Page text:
Sunscreen is as ubiquitous as bottled water these days; it’s in clothing, make-up and a dizzying selection of creams, lotions, sprays and sticks. But is it all equal? And how does one choose among all the options?
With the recent FDA regulations for sunscreen going into effect in the coming year, terms like “waterproof” and SPFs of 100 will be obsolete, and the safety and efficacy of spray sunscreen is also under question. But even as the FDA attempts to regulate and streamline sunscreen labeling, for now it can still be confusing.
I am a mom of two and understand how skin cancer and wrinkles can occur without sunscreen, so I religiously use it. I am, however, admittedly lax about re-applying, am guilty of quickly slathering up my kids minutes before they jump in the pool and frankly don’t know what to make of words like Helioplex.
To help set me straight on sunscreen protocol, I employed the help of Kimberly Ruhl, a Montclair mom of two and, most importantly for this article, a dermatologist. Ruhl graciously submitted to a quick Q&A on how to stay safe and protected in the sun.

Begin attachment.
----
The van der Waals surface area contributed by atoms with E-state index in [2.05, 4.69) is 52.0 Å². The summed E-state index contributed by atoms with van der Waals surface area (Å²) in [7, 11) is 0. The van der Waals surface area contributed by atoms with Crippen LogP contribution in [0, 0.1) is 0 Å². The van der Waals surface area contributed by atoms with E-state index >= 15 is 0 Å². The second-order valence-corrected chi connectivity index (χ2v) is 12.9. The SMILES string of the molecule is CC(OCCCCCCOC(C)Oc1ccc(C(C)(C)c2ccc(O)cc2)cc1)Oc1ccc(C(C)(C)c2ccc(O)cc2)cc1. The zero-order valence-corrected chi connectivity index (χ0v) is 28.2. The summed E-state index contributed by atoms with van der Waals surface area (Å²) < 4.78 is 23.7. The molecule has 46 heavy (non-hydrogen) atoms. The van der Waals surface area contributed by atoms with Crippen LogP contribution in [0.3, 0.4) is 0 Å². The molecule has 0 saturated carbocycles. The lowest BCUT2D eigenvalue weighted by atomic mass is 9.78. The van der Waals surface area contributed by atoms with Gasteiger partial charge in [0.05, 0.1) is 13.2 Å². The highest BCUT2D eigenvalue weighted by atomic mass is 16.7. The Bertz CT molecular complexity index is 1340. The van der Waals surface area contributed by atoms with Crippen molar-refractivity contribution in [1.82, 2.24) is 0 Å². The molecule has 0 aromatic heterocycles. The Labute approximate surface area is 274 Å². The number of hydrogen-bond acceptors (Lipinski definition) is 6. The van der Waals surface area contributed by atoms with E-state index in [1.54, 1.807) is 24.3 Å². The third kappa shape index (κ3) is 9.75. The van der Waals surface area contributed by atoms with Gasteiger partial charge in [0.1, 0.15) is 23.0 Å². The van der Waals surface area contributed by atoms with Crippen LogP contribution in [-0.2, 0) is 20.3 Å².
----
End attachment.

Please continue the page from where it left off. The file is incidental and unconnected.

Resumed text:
Q) What should people look for on a sunscreen product label?
A) The labeling guidelines will be modified next year but for now we suggest SPF 30. Higher numbers give an erroneous idea about greater levels of protection. For example SPF 30 blocks 96.67% of UVB rays and SPF 70 blocks 98.57% of UVB. This is less than a 2% increase in protection, not the two fold increasing that most people believe.
Also remember that sunscreen and SPF are not additive; for example, if your makeup has SPF 15 and your moisturizer has SPF 20, your level of protection is only as high as the highest number e.g. SPF 20. SPF also only refers to protection from UVB (sun burning) rays and make no claims about UVA protection (skin aging and DNA damage). Make sure the label indicates that the product has broad-spectrum UVA and UVB coverage as both are dangerous.
Q) How soon before sun exposure should we apply sunscreen, and when should it be reapplied?
A) Given the variability in the absorption rate of different chemicals, we usually suggest 30 minutes prior to going outside. Sunscreens should generally be applied to dry skin. Also, even though products advertise them as being water resistant, most of their efficacy is removed after about 40 minutes in the water and essentially the vast majority is gone by 80-90 minutes. Given that time frame, we suggest that block be applied every 90 minutes. Even if you are not swimming or sweating, the skin breaks down some sunscreen.
Remember to apply enough to liberally cover the body. Do not economize here. A full shot glass size of lotion should be used. Even on a cloudy day, up to 70% of the sun’s ultraviolet rays can pass through the clouds so sunscreen still must be used. Sun and sand also worsen the effect of the sun by reflecting back 25% and 80% of the sun’s rays, respectively.
Q) What is the difference between sunscreens with Titanium Dioxide and those without?